Old Review: Shyamalan’s Nightmare Is This Summer’s Most Uncomfortable Movie
Hot Shyamalan Summer is here with Old, a dizzying, often nightmarish reminder of our own mortality – in all its grace, madness and horror.
Around 20 years ago, Leonardo DiCaprio stepped onto the ethereal sands of his prime in The Beach. His arrival, tuned to Moby’s Porcelain, is the closest I’ve felt to genuine cinematic peace.
Old‘s shores aren’t pure; they’re perishable, mystifying and cruel, with thumping drums, crashing waves and the constant stench of death in the air, like the reaper’s haven. (Un)luckily, we’re all going on a summer holiday with M. Night; plenty of worries for me and you, for a life or two.
Three years after his Eastrail 177 conclusion with Glass – we shan’t speak of it – today’s twistiest filmmaker is back. Based on the graphic novel Sandcastle, it’s a simple premise that taps into a universal fear: two families take a trip to a gorgeous cove where people age over the course of a single day, leaving rot and bones in their wake.
It’s a star-studded cast, the exact nature of their roles I won’t necessarily reveal: Gael Garcia Bernal; Vicky Krieps; Thomasin McKenzie; Alex Wolff; Eliza Scanlen; Embeth Davidtz (yes, Miss Honey!); Rufus Sewell; and Abbey Lee Kershaw, among others. Of course, M. Night also makes an appearance.
The younger members of the ensemble are tasked with the hardest work, which they pull off with aplomb. McKenzie, a prodigy destined for the heights after Leave No Trace and Jojo Rabbit, and Hereditary’s Wolff handle delicate complexities in their performances that could have so easily folded into off-putting, gimmicky melodrama. Scanlen is similarly impressive, with one scene leaving me shattered in disbelief and another cowering from Midsommar skies.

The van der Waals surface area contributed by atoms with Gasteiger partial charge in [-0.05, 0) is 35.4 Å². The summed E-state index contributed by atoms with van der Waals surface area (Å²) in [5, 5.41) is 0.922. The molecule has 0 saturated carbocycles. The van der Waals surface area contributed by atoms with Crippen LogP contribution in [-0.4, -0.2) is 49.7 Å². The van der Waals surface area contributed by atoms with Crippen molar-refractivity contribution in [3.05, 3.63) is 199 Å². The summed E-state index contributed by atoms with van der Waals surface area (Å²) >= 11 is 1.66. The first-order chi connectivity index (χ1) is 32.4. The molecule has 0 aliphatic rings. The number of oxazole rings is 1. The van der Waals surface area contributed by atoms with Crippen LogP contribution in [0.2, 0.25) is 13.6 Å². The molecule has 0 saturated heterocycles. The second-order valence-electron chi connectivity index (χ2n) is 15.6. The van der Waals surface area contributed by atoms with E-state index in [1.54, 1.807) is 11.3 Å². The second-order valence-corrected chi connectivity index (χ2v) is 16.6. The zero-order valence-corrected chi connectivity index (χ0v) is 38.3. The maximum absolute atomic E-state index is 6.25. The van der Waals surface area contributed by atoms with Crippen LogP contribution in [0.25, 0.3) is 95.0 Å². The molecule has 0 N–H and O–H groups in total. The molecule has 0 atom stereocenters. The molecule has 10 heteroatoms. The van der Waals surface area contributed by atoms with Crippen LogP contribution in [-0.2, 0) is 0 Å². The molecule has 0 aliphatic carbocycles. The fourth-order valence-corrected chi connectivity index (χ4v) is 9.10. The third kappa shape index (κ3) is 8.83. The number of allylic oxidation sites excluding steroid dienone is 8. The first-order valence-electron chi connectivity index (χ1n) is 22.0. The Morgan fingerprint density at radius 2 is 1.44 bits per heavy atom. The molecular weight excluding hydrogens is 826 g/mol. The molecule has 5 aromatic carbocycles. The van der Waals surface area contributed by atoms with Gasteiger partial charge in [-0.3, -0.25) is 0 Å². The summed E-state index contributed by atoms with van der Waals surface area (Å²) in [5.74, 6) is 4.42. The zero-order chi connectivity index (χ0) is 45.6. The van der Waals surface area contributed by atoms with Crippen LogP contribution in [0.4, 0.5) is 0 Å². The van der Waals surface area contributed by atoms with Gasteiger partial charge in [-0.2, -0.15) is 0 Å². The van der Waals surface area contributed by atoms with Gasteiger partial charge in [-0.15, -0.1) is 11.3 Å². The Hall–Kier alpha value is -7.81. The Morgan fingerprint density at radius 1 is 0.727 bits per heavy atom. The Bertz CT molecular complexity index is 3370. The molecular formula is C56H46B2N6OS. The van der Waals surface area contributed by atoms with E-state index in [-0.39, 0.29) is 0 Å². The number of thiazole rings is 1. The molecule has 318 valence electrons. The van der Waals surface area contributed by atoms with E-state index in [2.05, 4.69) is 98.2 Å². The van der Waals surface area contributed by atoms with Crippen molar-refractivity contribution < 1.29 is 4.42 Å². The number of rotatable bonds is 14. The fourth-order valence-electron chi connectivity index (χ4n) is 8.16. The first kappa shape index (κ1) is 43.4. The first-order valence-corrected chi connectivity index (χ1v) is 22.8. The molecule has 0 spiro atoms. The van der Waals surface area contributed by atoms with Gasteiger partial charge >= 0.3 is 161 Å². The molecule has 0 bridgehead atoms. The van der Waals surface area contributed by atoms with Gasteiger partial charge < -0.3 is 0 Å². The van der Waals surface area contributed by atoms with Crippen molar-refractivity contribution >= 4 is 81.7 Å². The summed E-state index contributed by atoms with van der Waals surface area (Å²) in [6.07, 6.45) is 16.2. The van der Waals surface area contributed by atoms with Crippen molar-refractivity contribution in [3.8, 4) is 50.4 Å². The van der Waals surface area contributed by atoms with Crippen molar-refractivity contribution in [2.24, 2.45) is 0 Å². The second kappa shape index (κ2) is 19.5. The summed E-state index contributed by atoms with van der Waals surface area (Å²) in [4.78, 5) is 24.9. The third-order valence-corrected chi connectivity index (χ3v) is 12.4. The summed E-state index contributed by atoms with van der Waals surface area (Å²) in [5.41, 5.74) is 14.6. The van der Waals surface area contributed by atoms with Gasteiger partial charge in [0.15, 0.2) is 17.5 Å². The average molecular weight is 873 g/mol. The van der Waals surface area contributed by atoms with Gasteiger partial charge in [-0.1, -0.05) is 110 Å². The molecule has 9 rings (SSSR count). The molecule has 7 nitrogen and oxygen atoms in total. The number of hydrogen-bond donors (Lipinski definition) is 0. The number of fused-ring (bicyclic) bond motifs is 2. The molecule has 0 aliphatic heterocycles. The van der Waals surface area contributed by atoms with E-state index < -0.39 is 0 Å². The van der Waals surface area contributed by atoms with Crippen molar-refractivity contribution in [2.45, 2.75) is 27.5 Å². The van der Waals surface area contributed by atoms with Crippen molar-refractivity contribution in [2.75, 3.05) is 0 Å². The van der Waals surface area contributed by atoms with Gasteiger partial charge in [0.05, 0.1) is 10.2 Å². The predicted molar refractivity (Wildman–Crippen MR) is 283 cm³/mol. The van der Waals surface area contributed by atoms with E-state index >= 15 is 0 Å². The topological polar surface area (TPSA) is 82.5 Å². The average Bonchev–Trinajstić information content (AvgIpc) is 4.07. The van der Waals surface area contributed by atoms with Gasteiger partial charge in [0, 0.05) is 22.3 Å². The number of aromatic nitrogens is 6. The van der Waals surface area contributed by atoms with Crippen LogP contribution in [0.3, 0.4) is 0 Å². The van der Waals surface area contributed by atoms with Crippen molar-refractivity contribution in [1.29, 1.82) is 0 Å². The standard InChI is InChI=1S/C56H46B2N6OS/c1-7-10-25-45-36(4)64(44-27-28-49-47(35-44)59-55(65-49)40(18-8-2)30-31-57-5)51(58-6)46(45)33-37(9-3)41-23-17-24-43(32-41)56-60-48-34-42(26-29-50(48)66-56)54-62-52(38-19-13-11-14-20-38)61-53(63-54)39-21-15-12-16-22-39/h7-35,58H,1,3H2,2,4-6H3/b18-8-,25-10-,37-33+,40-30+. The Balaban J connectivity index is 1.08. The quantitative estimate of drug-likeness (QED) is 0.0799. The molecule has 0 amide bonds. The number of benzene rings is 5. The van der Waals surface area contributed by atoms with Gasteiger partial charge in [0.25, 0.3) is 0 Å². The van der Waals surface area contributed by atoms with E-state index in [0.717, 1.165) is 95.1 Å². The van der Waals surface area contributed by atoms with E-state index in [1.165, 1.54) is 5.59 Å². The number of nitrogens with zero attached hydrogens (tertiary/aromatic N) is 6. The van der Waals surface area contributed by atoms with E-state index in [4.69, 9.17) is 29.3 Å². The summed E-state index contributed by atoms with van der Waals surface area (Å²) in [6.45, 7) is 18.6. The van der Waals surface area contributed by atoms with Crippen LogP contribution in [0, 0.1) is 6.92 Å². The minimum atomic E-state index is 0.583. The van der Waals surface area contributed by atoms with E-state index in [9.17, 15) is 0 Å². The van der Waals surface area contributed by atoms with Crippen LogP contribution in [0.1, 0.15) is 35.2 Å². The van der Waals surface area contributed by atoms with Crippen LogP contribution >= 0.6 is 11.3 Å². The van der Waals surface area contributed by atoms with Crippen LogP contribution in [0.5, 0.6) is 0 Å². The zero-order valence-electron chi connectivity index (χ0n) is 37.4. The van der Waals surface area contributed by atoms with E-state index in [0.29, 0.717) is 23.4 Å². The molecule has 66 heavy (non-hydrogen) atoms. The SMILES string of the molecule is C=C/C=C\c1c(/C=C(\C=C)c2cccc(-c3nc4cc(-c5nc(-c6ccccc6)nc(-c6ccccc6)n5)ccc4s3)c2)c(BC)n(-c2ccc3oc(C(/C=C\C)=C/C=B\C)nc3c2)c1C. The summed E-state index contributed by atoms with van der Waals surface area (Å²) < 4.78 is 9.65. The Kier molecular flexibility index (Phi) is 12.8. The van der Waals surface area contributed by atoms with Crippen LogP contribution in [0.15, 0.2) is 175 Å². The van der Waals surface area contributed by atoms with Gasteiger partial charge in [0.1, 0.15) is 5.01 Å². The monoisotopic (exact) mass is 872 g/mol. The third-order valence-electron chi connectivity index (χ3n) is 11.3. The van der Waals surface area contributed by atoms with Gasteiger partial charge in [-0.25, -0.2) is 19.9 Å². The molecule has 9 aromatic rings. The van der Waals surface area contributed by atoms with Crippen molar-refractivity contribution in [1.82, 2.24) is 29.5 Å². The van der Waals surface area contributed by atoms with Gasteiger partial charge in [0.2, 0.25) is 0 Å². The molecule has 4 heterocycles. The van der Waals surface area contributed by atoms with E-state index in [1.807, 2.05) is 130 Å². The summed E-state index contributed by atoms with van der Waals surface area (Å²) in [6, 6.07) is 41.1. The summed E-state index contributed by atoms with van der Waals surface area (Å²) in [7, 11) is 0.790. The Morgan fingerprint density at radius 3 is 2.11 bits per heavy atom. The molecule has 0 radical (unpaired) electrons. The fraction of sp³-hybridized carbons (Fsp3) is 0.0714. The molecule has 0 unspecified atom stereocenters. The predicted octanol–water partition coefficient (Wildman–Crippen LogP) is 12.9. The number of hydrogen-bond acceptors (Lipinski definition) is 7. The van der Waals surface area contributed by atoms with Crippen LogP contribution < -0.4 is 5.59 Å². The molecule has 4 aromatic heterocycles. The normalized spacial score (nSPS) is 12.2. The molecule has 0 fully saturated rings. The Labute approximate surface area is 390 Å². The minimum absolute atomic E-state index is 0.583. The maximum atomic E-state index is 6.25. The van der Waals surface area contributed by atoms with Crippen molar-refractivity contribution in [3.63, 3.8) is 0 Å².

Krieps and Bernal’s characters are less showy, though the Phantom Thread star is a compelling actor. Middling, occasionally clunky writing keeps them from making a big impression, while Sewell’s expertise as a first-class bellend is hampered slightly by rough plotting and the hammering of a ‘bit’ that never really connects, kind of like Vince Vaughn constantly uttering ‘anchovies’ in Dragged Across Concrete.
While it may not be the finest display of Shyamalan’s penmanship, his craft is on fire: split-dioptres here, there and everywhere; tracking shots across reflections; disorientating, unpredictable camerawork with his DP Mike Gioulakis; and evoking an almost-permanent feeling of unease from the opening minutes, leaving you just as breathless, dazed and confused as every escapee beachgoer.
Split may not be the finest entry in his filmography, but its DNA is evident in Old’s body horror. Not Cronenbergian, but shifty and a little (or a lot) gross – I’m still not quite over one moment inside a match-lit cave. It’s one thing for a film to revolve around the inevitability of death, it’s another to make audiences feel physically uncomfortable, whether it’s popping, locking limbs or the simple clanking of blanket-wrapped bones.
After all that, the ending will likely be divisive – for me, it doesn’t stick the landing. But hitting cinemas under the mid-year sun, coming after a year-and-a-half of misery, there’s something audacious about a film so focused on our feeble corporality.
Old is vintage Shyamalan, in sickness, health and everything in-between. Like Ferris said, life moves pretty fast.
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